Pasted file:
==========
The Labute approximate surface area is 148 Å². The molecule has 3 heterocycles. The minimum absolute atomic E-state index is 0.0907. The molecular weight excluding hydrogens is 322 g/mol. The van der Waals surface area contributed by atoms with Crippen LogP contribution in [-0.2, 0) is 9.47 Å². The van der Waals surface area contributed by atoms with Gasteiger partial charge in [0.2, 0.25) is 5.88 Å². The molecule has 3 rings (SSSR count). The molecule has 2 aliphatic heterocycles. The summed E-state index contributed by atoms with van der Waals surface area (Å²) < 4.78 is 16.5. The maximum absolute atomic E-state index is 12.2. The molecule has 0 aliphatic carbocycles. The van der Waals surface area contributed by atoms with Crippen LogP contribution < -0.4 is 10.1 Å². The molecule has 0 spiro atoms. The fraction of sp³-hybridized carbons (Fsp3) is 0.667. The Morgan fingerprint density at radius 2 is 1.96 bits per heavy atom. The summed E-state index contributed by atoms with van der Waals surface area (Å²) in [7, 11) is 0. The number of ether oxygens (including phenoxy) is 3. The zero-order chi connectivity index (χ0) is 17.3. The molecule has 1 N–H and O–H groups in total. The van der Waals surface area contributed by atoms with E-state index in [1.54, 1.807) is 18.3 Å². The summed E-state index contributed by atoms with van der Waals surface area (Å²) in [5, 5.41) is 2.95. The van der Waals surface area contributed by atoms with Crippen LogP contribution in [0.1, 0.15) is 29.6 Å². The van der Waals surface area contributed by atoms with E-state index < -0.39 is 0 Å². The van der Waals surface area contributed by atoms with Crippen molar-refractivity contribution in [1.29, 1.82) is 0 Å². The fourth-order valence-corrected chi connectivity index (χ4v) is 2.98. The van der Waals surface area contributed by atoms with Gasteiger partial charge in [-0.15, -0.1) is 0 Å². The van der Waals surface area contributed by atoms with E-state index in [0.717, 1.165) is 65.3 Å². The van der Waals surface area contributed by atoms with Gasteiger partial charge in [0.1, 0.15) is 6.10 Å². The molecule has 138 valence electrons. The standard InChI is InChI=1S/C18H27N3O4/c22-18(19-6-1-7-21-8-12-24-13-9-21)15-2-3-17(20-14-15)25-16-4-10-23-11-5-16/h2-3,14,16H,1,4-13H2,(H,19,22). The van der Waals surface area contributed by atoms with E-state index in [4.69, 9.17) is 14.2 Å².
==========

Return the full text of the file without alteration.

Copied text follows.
The Labute approximate surface area is 148 Å². The molecule has 3 heterocycles. The minimum absolute atomic E-state index is 0.0907. The molecular weight excluding hydrogens is 322 g/mol. The van der Waals surface area contributed by atoms with Crippen LogP contribution in [-0.2, 0) is 9.47 Å². The van der Waals surface area contributed by atoms with Gasteiger partial charge in [0.2, 0.25) is 5.88 Å². The molecule has 3 rings (SSSR count). The molecule has 2 aliphatic heterocycles. The summed E-state index contributed by atoms with van der Waals surface area (Å²) < 4.78 is 16.5. The maximum absolute atomic E-state index is 12.2. The molecule has 0 aliphatic carbocycles. The van der Waals surface area contributed by atoms with Crippen LogP contribution < -0.4 is 10.1 Å². The molecule has 0 spiro atoms. The fraction of sp³-hybridized carbons (Fsp3) is 0.667. The Morgan fingerprint density at radius 2 is 1.96 bits per heavy atom. The summed E-state index contributed by atoms with van der Waals surface area (Å²) in [7, 11) is 0. The number of ether oxygens (including phenoxy) is 3. The zero-order chi connectivity index (χ0) is 17.3. The molecule has 1 N–H and O–H groups in total. The van der Waals surface area contributed by atoms with E-state index in [1.54, 1.807) is 18.3 Å². The summed E-state index contributed by atoms with van der Waals surface area (Å²) in [5, 5.41) is 2.95. The van der Waals surface area contributed by atoms with Crippen LogP contribution in [0.1, 0.15) is 29.6 Å². The van der Waals surface area contributed by atoms with E-state index < -0.39 is 0 Å². The van der Waals surface area contributed by atoms with Crippen molar-refractivity contribution in [1.29, 1.82) is 0 Å². The fourth-order valence-corrected chi connectivity index (χ4v) is 2.98. The van der Waals surface area contributed by atoms with Gasteiger partial charge in [-0.15, -0.1) is 0 Å². The van der Waals surface area contributed by atoms with E-state index in [0.717, 1.165) is 65.3 Å². The van der Waals surface area contributed by atoms with Gasteiger partial charge in [0.1, 0.15) is 6.10 Å². The molecule has 138 valence electrons. The standard InChI is InChI=1S/C18H27N3O4/c22-18(19-6-1-7-21-8-12-24-13-9-21)15-2-3-17(20-14-15)25-16-4-10-23-11-5-16/h2-3,14,16H,1,4-13H2,(H,19,22). The van der Waals surface area contributed by atoms with E-state index in [4.69, 9.17) is 14.2 Å².